Zoning board clears way for Long Beach high-rise project

A Manhattan developer pitched a proposal to turn A Manhattan developer pitched a proposal to turn one of Long Beach's long-vacant parcels into the city's tallest buildings.The 6-acre site, known locally as the Superblock, has been a target of city revitalization efforts since the 1970s, and developer iStar wants to turn it into two 15-story luxury apartment towers. Photo Credit: Handout

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Long Beach's zoning board approved a plan Thursday night to transform one of the city's longest-derelict properties into a pair of luxury high-rise apartment towers.

The board voted 5-1 to pass a critical variance for the proposal by Manhattan developer iStar that would turn the vacant six-acre Superblock site into two 15-story luxury buildings with 522 units and 11,000 square feet of commercial space.

The vote was welcome news for city officials. The property, near the oceanfront boardwalk between Riverside and Long Beach boulevards, has been a target of city revitalization efforts since the 1970s.

"The tax revenue generated by this new facility will be far greater than the existing vacant property, and that is certainly wonderful news for all of us here in Long Beach," City Manager Jack Schnirman said after the vote, adding that the project will bring construction and permanent jobs.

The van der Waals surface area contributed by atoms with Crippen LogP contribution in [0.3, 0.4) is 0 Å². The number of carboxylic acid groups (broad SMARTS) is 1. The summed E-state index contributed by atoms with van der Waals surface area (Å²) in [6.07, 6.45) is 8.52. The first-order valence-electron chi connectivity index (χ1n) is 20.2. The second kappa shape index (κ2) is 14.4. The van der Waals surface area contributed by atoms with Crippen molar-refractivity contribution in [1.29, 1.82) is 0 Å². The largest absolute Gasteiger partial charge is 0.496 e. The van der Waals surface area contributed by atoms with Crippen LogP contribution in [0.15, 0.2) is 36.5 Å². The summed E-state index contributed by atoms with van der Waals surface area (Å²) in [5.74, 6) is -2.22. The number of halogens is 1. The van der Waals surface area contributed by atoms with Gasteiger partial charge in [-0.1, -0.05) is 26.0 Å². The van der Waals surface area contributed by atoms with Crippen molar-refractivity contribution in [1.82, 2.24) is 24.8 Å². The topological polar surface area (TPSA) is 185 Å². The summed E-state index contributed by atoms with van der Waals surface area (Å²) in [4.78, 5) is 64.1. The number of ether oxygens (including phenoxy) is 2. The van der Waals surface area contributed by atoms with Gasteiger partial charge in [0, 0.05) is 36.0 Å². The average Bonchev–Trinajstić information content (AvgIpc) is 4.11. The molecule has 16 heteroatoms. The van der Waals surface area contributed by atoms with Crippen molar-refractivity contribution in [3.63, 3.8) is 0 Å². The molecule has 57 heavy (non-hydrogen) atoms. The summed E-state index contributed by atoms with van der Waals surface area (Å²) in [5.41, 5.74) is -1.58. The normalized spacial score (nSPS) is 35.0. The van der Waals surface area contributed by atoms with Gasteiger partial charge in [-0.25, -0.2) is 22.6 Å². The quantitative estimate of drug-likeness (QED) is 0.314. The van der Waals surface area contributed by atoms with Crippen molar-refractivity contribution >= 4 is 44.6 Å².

The 160-foot tower proposal is taller and denser than present zoning allows, so iStar last month asked the city zoning board of appeals for the variance.

IStar already had approval to build two 110-foot towers with 425 units on the property, but company officials said they believed the larger proposal would be more profitable.

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The zoning board's vote capped weeks of debate over the project. Several city leaders endorsed it as a way to revitalize an underutilized piece of land along the boardwalk. Residents who spoke at a January public hearing were split, with some backing the project and others criticizing it as too large.

Karl Frey, iStar's executive vice president, has said the project would be a "world class" facility that would add new commercial space to the boardwalk.

"It brings life to a block that's been dead for 30 years," he said during the January hearing.

Thursday night, iStar spokesman Roger Ardan said the developer looks "forward to being good neighbors and to starting on the single most exciting project on Long Island in 2014, showing that Long Beach is back and open for business."

The property was originally 13 separate lots with various owners.

The city council cleared the way for Thursday night's variance approval in January when it unanimously voted to settle lawsuits with iStar and the property's former lead developer, Philip Pilevsky, that had stalled development.

Long Beach Chamber of Commerce vice president Mark Tannenbaum said the chamber is "100 percent" behind the project, which he said "makes the boardwalk more usable."

The project will charge monthly rents ranging from $2,275 to $3,575, and could be completed by 2016, iStar officials said before the vote.

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